Greek demands for World War Two reparations from Germany are adding to rising tensions between Athens and Berlin.
Greece’s justice minister says he is ready to implement a court ruling allowing for the seizure of German state-owned property to compensate victims of a Nazi massacre in a small Greek village.
Spokesman for the German Chancellor Steffen Seibert gsaid Athens should not be focusing on the past:
“We should concentrate on the present and current issues and hopefully a good future for both our countries.”
The Greek court ruling relates only to the Distomo bloodshed, when Nazi forces went on a two-hour rampage, butchering men, woman and children in what they said was retaliation for an attack on them by resistance forces.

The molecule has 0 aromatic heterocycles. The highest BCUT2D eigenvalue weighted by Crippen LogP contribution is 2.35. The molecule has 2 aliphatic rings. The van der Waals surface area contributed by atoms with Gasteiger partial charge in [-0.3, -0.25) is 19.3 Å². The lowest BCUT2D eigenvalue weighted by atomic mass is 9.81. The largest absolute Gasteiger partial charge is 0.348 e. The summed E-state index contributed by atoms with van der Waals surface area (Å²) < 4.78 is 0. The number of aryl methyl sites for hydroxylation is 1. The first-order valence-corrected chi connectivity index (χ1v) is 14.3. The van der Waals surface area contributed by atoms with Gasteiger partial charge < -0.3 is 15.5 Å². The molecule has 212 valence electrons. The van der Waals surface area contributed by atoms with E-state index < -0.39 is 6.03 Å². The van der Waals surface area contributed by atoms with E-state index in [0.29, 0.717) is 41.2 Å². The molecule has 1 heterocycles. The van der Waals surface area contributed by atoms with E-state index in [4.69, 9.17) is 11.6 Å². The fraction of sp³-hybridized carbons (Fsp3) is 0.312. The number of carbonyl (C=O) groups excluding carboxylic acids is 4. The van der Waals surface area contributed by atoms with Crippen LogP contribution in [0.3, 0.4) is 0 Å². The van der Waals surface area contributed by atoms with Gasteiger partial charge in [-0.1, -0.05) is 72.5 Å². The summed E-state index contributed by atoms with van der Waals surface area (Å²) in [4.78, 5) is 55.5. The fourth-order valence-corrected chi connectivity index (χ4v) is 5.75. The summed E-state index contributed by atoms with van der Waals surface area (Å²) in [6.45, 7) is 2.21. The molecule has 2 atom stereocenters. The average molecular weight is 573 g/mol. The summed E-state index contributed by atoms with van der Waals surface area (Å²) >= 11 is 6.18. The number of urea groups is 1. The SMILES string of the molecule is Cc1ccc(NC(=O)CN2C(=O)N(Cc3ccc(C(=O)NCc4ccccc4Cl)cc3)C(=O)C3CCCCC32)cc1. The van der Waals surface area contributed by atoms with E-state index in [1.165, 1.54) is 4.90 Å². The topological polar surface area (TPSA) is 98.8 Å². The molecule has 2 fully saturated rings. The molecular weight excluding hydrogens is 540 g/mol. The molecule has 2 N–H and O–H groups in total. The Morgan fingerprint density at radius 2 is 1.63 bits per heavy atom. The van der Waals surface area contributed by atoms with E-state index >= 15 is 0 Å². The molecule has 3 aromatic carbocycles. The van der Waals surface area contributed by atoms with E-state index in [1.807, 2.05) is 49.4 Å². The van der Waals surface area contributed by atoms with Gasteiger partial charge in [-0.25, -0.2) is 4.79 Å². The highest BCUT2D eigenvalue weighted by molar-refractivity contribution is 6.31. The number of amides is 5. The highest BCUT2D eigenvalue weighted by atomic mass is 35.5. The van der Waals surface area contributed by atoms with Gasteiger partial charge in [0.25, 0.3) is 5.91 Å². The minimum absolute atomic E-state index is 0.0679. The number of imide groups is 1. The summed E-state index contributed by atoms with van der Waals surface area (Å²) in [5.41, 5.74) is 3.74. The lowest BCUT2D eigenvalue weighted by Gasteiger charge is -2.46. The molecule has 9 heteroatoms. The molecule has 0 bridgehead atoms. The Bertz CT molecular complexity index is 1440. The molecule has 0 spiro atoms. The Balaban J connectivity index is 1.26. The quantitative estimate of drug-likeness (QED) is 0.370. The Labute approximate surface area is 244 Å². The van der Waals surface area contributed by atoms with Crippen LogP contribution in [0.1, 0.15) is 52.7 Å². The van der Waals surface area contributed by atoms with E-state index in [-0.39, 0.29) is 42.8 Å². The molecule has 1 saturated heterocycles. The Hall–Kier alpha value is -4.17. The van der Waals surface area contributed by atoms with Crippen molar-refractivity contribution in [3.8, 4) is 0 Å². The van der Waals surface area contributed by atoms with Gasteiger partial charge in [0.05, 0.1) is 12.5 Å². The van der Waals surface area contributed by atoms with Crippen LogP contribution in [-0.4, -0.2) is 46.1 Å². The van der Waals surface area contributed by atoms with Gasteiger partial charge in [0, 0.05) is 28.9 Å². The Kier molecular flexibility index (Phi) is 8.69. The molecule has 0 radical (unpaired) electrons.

While Berlin firmly believes the issue of war damages was settled long ago not every one agrees:
“If you accept, if you admit that Germany of today has a responsibility from the past, and this is because of the continuation of the state and all these kinds of of things, so Germany has to repair,” said Panteion University professor,Stelios Perakis
Resentment in Greece about Nazi atrocities runs deep and the families of victims have campaigned for reparations for decades. But Berlin accuses the new government in Athens of using the issue as a distraction from its current financial challenges.
With little apparent progress being made in Greece’s debt talks, Greek ministers have grown increasingly vocal in their criticism of Germany, angering many Germans already unhappy at having to pour billions of euros into the country’s original bailout.